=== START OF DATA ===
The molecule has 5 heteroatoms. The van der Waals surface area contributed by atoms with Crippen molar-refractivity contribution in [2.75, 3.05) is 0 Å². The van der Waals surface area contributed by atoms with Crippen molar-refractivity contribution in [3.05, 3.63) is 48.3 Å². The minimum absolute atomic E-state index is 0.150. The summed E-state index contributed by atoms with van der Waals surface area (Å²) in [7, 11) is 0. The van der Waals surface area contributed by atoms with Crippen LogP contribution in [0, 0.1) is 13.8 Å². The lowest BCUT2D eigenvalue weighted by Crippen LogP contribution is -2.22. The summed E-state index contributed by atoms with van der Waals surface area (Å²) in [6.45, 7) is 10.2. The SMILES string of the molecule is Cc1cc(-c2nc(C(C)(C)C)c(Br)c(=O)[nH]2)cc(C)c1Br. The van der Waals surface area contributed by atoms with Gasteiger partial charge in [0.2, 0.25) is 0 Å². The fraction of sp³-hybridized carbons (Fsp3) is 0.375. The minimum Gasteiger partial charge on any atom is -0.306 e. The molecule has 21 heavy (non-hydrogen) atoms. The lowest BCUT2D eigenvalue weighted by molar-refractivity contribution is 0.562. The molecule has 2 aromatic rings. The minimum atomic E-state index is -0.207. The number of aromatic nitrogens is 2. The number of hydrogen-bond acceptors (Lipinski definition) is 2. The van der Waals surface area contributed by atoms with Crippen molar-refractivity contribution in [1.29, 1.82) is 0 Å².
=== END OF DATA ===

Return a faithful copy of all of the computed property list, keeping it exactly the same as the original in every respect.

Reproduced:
The molecule has 5 heteroatoms. The van der Waals surface area contributed by atoms with Crippen molar-refractivity contribution in [2.75, 3.05) is 0 Å². The van der Waals surface area contributed by atoms with Crippen molar-refractivity contribution in [3.05, 3.63) is 48.3 Å². The minimum absolute atomic E-state index is 0.150. The summed E-state index contributed by atoms with van der Waals surface area (Å²) in [7, 11) is 0. The van der Waals surface area contributed by atoms with Crippen LogP contribution in [0, 0.1) is 13.8 Å². The lowest BCUT2D eigenvalue weighted by Crippen LogP contribution is -2.22. The summed E-state index contributed by atoms with van der Waals surface area (Å²) in [6.45, 7) is 10.2. The SMILES string of the molecule is Cc1cc(-c2nc(C(C)(C)C)c(Br)c(=O)[nH]2)cc(C)c1Br. The van der Waals surface area contributed by atoms with Gasteiger partial charge in [0.2, 0.25) is 0 Å². The fraction of sp³-hybridized carbons (Fsp3) is 0.375. The minimum Gasteiger partial charge on any atom is -0.306 e. The molecule has 21 heavy (non-hydrogen) atoms. The lowest BCUT2D eigenvalue weighted by molar-refractivity contribution is 0.562. The molecule has 2 aromatic rings. The minimum atomic E-state index is -0.207. The number of aromatic nitrogens is 2. The number of hydrogen-bond acceptors (Lipinski definition) is 2. The van der Waals surface area contributed by atoms with Crippen molar-refractivity contribution in [1.29, 1.82) is 0 Å².